Pulmonary vein isolation
What is pulmonary vein isolation (PVI)?
Pulmonary vein isolation (PVI) or pulmonary vein ablation is a treatment for atrial fibrillation (AF). Atrial fibrillation is an abnormal heart rhythm that originates in the top chambers of the heart (atria). The goals of treatment for atrial fibrillation include regaining a normal heart rhythm (sinus rhythm), controlling the heart rate, reducing symptoms, and reducing the risk of blood clots and stroke.
Other options are available to treat atrial fibrillation, including lifestyle changes, medications, catheter-based procedures and surgery.
- Clinical studies have shown that in many cases, the extra electrical signals that cause AF are around the pulmonary veins on the left side of the heart.
- Pulmonary vein isolation (PVI) is an option that electrically isolates "hot spots" in the pulmonary veins that trigger AF.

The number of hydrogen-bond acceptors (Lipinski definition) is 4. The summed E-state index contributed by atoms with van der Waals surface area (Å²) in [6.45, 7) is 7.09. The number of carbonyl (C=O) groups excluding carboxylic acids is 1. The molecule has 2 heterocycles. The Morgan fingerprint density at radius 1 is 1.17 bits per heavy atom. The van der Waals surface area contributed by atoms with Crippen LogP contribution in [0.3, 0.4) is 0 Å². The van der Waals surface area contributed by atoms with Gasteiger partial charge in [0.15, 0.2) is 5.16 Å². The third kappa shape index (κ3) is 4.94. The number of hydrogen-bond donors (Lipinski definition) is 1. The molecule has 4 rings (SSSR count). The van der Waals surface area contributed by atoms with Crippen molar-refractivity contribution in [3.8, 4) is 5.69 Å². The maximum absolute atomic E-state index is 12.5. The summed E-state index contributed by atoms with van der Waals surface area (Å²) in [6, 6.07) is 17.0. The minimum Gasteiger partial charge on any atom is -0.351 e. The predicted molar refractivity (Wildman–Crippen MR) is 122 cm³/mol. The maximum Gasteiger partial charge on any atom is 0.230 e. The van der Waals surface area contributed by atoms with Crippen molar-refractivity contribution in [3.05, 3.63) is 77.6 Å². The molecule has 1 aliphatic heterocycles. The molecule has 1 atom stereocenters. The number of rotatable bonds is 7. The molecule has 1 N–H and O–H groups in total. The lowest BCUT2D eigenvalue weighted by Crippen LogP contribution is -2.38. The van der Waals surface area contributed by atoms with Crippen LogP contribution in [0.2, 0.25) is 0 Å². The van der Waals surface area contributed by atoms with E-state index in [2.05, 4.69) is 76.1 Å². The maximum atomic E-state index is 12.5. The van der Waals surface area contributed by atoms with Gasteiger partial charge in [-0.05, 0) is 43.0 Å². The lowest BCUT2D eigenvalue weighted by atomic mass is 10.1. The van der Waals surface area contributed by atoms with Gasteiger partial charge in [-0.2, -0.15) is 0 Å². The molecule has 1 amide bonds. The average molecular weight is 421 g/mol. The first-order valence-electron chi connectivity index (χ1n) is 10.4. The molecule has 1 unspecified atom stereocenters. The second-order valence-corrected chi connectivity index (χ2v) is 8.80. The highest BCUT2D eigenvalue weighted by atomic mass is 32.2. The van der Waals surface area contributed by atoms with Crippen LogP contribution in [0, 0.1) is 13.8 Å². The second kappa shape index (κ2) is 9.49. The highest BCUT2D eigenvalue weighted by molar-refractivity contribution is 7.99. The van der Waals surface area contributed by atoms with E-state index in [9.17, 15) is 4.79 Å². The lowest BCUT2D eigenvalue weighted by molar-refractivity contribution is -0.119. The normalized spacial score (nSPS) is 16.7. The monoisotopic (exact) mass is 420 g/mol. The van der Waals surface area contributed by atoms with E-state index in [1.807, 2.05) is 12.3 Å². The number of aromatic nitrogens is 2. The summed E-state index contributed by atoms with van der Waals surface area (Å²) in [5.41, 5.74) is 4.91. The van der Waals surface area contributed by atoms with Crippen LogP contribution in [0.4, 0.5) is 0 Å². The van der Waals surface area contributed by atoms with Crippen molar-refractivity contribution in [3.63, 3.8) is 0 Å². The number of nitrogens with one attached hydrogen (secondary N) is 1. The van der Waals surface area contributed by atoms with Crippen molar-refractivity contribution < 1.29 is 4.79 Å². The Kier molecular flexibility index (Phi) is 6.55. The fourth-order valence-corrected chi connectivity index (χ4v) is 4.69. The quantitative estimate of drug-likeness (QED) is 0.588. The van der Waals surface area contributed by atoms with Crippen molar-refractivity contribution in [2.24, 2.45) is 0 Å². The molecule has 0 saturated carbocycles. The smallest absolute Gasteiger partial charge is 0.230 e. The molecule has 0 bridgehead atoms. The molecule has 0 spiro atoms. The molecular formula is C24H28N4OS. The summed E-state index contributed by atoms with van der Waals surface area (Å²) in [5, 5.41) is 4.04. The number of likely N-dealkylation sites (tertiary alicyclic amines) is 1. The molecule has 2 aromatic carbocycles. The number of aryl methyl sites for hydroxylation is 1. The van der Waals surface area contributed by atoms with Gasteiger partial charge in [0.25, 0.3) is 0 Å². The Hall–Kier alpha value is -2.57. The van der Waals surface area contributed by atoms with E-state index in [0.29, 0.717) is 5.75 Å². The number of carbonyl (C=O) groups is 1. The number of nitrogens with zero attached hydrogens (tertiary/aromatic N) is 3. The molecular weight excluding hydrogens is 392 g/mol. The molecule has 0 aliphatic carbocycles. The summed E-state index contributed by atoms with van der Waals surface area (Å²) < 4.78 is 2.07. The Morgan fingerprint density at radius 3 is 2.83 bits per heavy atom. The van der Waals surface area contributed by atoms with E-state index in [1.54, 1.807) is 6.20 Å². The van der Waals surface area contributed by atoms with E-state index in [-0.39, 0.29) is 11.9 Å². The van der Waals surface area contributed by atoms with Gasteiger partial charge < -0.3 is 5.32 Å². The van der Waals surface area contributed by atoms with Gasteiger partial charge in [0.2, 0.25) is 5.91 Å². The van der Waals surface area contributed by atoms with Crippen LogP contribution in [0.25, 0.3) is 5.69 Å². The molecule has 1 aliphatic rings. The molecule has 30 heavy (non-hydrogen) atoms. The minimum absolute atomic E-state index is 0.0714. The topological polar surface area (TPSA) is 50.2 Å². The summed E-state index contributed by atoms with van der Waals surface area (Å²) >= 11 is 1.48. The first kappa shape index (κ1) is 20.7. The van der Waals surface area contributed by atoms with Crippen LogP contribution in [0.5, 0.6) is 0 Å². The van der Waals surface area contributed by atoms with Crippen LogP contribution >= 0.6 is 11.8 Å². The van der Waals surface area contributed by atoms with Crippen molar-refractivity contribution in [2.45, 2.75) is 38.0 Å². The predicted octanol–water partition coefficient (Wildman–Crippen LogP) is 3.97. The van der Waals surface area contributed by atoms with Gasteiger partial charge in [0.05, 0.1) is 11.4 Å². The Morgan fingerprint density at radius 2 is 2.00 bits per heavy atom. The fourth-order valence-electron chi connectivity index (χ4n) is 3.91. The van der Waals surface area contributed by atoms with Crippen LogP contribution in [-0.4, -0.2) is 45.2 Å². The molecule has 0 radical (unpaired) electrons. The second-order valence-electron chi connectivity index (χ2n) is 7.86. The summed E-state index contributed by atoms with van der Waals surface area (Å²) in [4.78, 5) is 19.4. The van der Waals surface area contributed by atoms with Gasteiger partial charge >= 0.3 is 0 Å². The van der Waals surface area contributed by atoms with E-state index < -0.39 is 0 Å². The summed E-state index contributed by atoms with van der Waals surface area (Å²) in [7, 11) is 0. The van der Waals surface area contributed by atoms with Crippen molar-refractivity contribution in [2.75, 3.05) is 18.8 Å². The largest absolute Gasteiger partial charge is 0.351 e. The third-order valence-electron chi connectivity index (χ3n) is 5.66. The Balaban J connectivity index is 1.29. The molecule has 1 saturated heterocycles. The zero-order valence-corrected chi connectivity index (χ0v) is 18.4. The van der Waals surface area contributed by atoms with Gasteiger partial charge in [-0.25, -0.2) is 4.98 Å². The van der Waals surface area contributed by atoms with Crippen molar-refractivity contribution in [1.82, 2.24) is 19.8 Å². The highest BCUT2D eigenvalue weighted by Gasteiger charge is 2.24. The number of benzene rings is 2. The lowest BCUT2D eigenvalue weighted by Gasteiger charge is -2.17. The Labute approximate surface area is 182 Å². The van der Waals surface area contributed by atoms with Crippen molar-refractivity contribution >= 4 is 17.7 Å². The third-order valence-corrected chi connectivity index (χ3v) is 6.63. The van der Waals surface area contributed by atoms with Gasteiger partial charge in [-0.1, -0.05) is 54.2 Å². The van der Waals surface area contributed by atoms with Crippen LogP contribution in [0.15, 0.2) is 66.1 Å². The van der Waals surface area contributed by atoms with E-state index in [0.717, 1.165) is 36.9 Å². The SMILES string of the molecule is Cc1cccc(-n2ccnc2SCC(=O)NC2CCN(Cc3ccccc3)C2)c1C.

- A catheter (a thin, flexible tube) is used to guide tiny electrodes into the heart where the pulmonary veins are and heat-energy is delivered through the tip of the catheter in wide encircling lesion sets around the pulmonary veins.
- Bursts of radiofrequency energy is applied in a circle around the connection of the left upper and lower pulmonary veins to the left atrium.
- Heat energy destroys the tissue and causes scar tissue to form. This scar tissue blocks the extra electrical signals from the pulmonary veins so the area can no longer generate or conduct fast, irregular impulses.
- This process is carried out around the opening of each of the four pulmonary veins. As a result, the heart usually returns to a normal sinus rhythm.
Position of PVI catheters